“So why did we want to recreate this March? Because we are bound and determined that the history of our forefathers will not be taken away from us by any rich person or any government.”
Cecil Roberts, President of the United Mine Workers of America (UMWA)
One hundred years ago, in a rural mountainous stretch in middle America, a violent labor uprising took place, a battle of good versus evil, rebellion against wage slavery, a fight for freedom against tyranny -- yet this historical memory lies dormant in most minds today.
U.S. Labor Day weekend 2021 marked the 100 year anniversary of the Battle of Blair Mountain, which was part of the West Virginia Mine Wars. The battle was the largest armed insurrection in the U.S. since the Civil War. The sacrifices of those miners and their families provides an important history of courageously standing up and facing tyrannical men of murderous intent.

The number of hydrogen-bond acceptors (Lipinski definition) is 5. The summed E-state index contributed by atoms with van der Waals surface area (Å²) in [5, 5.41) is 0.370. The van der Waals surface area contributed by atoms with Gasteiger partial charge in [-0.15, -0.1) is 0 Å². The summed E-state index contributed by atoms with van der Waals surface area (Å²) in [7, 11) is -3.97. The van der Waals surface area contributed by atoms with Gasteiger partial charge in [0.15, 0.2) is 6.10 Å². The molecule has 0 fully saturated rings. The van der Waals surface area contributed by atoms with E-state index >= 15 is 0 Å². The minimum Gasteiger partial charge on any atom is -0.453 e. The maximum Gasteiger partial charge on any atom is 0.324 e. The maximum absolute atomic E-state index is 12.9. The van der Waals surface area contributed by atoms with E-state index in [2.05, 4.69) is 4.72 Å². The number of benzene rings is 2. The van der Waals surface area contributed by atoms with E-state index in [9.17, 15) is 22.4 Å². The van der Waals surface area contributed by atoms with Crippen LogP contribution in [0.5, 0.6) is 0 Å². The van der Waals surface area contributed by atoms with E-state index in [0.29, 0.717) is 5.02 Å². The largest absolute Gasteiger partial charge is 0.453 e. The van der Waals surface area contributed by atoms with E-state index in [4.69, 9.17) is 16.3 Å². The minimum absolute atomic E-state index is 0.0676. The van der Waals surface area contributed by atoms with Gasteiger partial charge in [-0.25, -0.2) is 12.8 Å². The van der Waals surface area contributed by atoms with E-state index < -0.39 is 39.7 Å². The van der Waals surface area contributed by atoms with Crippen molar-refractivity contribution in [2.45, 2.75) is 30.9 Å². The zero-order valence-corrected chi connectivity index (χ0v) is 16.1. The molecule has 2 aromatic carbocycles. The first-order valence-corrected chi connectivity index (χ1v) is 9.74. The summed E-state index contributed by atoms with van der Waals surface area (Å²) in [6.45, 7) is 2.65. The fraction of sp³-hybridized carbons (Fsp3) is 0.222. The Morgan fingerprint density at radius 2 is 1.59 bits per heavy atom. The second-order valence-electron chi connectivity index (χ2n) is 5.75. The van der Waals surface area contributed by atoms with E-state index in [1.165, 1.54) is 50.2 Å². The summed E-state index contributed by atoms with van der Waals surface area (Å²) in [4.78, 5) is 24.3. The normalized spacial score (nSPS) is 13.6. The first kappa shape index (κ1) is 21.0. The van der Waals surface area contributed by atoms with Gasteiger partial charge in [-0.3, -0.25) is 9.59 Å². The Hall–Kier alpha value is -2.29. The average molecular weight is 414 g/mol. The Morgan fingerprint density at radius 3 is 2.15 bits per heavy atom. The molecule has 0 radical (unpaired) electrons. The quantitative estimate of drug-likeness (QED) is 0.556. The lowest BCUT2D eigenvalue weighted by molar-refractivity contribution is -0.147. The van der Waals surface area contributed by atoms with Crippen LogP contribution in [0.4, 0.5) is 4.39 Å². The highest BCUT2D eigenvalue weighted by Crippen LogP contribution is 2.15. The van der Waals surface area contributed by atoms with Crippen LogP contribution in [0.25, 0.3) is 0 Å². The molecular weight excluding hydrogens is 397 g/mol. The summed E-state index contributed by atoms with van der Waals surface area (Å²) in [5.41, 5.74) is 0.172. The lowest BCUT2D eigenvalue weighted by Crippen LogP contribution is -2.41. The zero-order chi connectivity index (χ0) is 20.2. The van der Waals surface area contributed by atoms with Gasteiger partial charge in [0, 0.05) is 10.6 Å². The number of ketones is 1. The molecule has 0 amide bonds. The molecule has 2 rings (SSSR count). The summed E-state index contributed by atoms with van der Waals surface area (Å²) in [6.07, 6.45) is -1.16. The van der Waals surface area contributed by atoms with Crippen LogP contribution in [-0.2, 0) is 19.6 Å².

When I learned about the centennial gathering in remembrance of the great battle of Blair Mountain in West Virginia over Labor Day 2021, I knew I had to go; not just to document the event and raise awareness through the Labor Radio Podcast Network, but I needed to go for myself, as a labor pilgrimage to march alongside the United Mine Workers of America, upon the hallowed ground where miners fought for their rights and a better future for every worker.
During the United Mine Workers of America’s reenactment of the famous march that ended in Sharples, West Virginia near Blair Mountain, I was able to interview fellow marchers and capture a rousing speech by Cecil Roberts, President of the United Mine Workers of America.
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